Durand Bernarr Reflects on His 20-Year Musical Journey and Usher's Influence

From working behind the scenes to captivating audiences worldwide, Durand Bernarr shares his career milestones, musical versatility, and admiration for Usher's enduring legacy.

Durand Bernarr’s journey with music started at 16 when he joined his father, an audio engineer, on tour for Earth, Wind & Fire as a production assistant. His interest in music was further nurtured by the gospel music he heard at church, where his mother was a music director. 

“My career has been pulling me in every direction. Like the demand is demanding and it's been almost 20 years. As a matter of fact, when Rihanna came out is when I started on the road. So, next year we will have had 20 years of ‘Pon De Replay’ as well as me getting my start,” the Cleveland-born singer tells BET.

In 2010, Bernarr released his second EP, 8ight: The Stepson of Erykah Badu, a compilation of Badu covers and medleys. Shortly after, Badu messaged him on Twitter, and a year later, she hired him on tour as a background vocalist for her band Nedda Stella. Bernarr says that he learned a lot from the “Tyrone” hitmaker.

He adds, “I was making a lot of mental notes about what I would like for my show, what I would like to do, how I would like to conduct myself, you know? Making sure that, we all know our stuff so we can have fun on stage, you know? 'Cause when you're enjoying yourself, the audience will enjoy themselves. Yeah. And so that's something that has been kind of just implemented into how I move.”

BET Awards 2024: Usher to be Honored With Lifetime Achievement BET Award

In May of 2024, Bernarr released a visual EP titled En Route. It is a genre-bending compilation of his musical influences and is a transitional bridge between his second studio album, Wanderlust, and forthcoming solo and collaborative releases. He describes the eight-track project as an open road of adventure.

“I just wanted to, first and foremost, do some more upbeat records. I wanted to just see how quickly I could piece together a story about a road trip. And the road trip was from the last project, which was Wanderlust to the next body of work and bringing friends along, telling stories, seeing what that looks like, what that sounds like. And I really have fun doing it,” he says. “To be able to pull that together within a week with the right people around, I could only imagine what I could put together in like a few months.”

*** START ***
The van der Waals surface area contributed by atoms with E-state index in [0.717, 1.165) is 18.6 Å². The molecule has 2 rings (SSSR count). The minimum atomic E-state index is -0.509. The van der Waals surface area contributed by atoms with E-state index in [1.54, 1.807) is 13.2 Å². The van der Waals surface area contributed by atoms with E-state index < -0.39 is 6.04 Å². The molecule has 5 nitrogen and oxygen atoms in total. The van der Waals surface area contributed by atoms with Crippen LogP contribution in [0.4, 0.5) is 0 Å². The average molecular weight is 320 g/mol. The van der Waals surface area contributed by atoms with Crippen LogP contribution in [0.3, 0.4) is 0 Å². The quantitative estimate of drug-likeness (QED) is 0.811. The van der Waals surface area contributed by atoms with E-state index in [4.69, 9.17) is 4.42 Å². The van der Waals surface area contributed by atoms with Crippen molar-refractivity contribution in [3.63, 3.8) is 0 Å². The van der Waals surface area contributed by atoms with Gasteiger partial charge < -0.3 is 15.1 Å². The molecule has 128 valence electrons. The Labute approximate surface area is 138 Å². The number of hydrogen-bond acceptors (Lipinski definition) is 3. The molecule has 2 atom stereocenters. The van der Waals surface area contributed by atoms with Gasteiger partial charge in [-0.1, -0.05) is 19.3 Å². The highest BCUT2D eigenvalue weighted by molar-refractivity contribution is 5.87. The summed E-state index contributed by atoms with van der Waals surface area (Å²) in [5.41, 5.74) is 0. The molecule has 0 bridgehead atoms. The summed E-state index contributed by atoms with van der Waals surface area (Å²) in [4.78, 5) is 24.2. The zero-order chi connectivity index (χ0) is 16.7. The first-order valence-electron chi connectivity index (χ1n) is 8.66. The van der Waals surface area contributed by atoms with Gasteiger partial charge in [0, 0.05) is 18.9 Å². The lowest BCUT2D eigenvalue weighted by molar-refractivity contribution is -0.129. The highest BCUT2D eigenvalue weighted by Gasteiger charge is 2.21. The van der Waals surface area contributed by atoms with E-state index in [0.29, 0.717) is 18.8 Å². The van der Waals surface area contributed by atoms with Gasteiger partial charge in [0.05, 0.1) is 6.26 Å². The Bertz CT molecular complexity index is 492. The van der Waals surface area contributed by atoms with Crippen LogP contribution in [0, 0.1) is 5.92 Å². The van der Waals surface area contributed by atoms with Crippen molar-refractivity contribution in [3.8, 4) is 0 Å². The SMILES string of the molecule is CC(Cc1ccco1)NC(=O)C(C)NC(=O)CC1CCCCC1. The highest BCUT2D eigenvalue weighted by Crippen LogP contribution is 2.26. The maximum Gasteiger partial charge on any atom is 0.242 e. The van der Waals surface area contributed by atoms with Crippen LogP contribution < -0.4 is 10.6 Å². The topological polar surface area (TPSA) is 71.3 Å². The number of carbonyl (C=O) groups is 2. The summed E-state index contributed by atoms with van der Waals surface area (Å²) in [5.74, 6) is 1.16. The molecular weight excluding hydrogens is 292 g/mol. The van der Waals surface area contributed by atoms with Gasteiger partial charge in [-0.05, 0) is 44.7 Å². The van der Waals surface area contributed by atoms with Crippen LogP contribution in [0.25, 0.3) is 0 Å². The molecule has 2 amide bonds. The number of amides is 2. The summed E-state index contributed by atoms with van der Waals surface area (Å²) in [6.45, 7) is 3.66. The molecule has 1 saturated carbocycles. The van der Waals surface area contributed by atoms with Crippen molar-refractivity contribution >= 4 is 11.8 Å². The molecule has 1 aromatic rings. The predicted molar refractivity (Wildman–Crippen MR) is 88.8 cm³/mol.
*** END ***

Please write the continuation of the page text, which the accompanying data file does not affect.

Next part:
Last year, the singer went viral for his Tiny Desk performance, in which he and his band paid homage to Disney Channel's beloved TV show, “The Proud Family.” 

“I feel like my creative director had some foresight with that because I was gonna do Popeye and I was gonna do Uncle Bobby in Atlanta the next day. And she was like, ‘We need to do Proud Family, and really do it because this is gonna be documented forever.’ Also, the ‘Proud family’ had a reboot, you know, so it just made perfect sense. And, I'm Uncle Bobby all day. Anytime they even mention a live action ‘Proud Family,’ I better be in that number,” Bernarr says.

Most people would label him as an R&B singer, but Bernarr wants to be viewed as more than just R&B. “I've never labeled myself an R&B artist. Okay, I'm fluent in R&B, I'm a lover of it and all its nuances and evolutions,” he says. “But to say that's the only genre that I am or that label takes away from all the other possibilities and influences that I have.  

He continues, “My tiny desk specifically was to show people, yes, I am fluent in this, but I can also give you opera, I can give you rock, I can give you country. If you think that I'm going to just do this one thing, you're gonna be disappointed.”

The 35-year-old also speaks on the impact Usher, who will be honored with the Lifetime Achievement Award at the 2024 BET Awards on Sunday, June 30, has made with the music industry. “He has had multiple primes, which is so fascinating to see,” Bernarr says of the R&B legend. “And also, I don't wanna put any emphasis on the fact that he's in his mid 40s and he's still doing handstands. But babes, if you've been doing that, then you're gonna be able to do it regardless of age,” he says. “He is more than deserving of this award cause he has been putting in the work and still is.”

Bernarr, who identifies as queer, says LGBTQ representation when he began his career made him feel like he had a noose around his neck from other people's ideas or perspectives on how he should live his life. “Because I'm not, as we say ‘unclockable,’ there was resistance or pushback when I first was kind of gearing up and trying to figure out what my direction was, or what my sound was,” he began. “Some people weren't comfortable associating themselves with me for whatever reason. Or always inquiring about, well what does he look like, what does he do? And I just sang my face off. So, was that not enough? 

He adds, “I came in right around the time when there was a shift taking place and I feel like I was on the tail end of the ‘oh, it's not cool to do that, or you need to not showcase that.’ We were at the frontline targets on our heads just for being ourselves. But now it's cool to dress how you want. You know, you have the rappers painting their nails and wearing kilts, you know? But clothes are just clothes now and that’s fine.”

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